Grantaire followed Enjolras’ eye line and his eyes fell upon a figure walking parallel to them. It was difficult to tell much in the dark, but Enjolras would not have drawn Grantaire’s attention to him if he was merely another anti-physical soul seeking reprieve.
 “Police?” Grantaire whispered back.
 Enjolras nodded.
 “I suspect so – do you see the way he walks? The way he looks about himself so purposefully?”
 Grantaire shrugged, though Enjolras had little hope of noticing the gesture in the dark.
 “Could be looking for a prostitute.”
 “Perhaps I am wrong,” Enjolras whispered. “But let us seek to lose him nonetheless, hm?”

If you’ve spent ever a little time around parts of the internet that deal with elephant advocacy, you’ve probably seen the stock photo above: liquid clearly running out of the inner corner of an elephant’s eye, looking for all the world like crying. It’s pretty much the go-to image for pieces about emotional complexity in elephants, and is generally used to represent the fact that people think they can cry tears of emotion. Except if you’ve spent any time at a zoo or around people who work with elephants, they’ll tell you elephants can’t cry because they don’t have the right physical structures. So what gives? The answer turns out to be, effectively, that going semi-aquatic for a while in your evolutionary history fucks up a perfectly good tear-producing system, and that effective science messaging is really hard. So. Uh. I went down a rabbit hole and spent two weeks researching how elephant eyeballs keep themselves wet. It’s actually pretty fascinating science, but since the above article I wrote is pretty technical, here’s a more casual rundown.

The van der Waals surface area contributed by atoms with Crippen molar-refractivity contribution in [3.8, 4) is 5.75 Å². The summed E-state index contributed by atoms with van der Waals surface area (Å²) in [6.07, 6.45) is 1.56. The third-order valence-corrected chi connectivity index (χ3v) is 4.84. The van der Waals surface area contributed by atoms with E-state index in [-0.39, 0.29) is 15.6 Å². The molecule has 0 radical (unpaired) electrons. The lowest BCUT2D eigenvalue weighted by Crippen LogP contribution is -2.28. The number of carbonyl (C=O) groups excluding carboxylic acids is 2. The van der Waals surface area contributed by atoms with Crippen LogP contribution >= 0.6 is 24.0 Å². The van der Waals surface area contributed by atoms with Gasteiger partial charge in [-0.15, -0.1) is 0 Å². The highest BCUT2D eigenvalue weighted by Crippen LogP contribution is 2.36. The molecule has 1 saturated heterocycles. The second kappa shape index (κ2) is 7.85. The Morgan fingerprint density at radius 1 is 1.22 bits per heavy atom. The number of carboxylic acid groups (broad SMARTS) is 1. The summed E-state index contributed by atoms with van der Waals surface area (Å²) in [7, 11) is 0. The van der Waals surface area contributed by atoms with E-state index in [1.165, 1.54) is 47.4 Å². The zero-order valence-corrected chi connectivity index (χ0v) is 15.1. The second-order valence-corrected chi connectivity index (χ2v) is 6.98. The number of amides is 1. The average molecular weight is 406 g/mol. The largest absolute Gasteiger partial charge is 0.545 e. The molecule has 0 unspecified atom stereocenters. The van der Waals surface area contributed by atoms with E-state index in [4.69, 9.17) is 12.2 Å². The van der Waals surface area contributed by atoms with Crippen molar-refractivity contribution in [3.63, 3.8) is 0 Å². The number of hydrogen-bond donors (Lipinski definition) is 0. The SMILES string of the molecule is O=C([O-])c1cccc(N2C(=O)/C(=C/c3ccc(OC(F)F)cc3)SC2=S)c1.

Humans (and most mammals) produce most of our tear fluid from a big gland under the outer part of our eyebrows. It drains onto the eye, spreads across it when we blink, and normally just drains away into our nasal cavity through those tiny holes in the inner corners of our eyes. If our eyes get irritated, we produce more liquid to flush out whatever is in them; if we’re in an emotional state, the “calm yourself back down” part of the fight-or-flight reflex system makes the gland overproduce liquid that’s full of hormones and painkillers and stuff. In the latter case, the drainage canals in our eyes get overwhelmed by the amount of liquid produced, and you get the whole tears spilling out of your eyes thing. 

Tear fluid isn’t just liquid in your eyes - it’s actually a pretty complicated three-layer setup. Each layer is produced by a different type of gland and has a different purpose: mucous helps make sure tears spread evenly, then you’ve got the actual aqueous stuff which is anti-bacterial, and then oil on top of the watery stuff keeps the liquid from evaporating or falling out of your eyes all the time.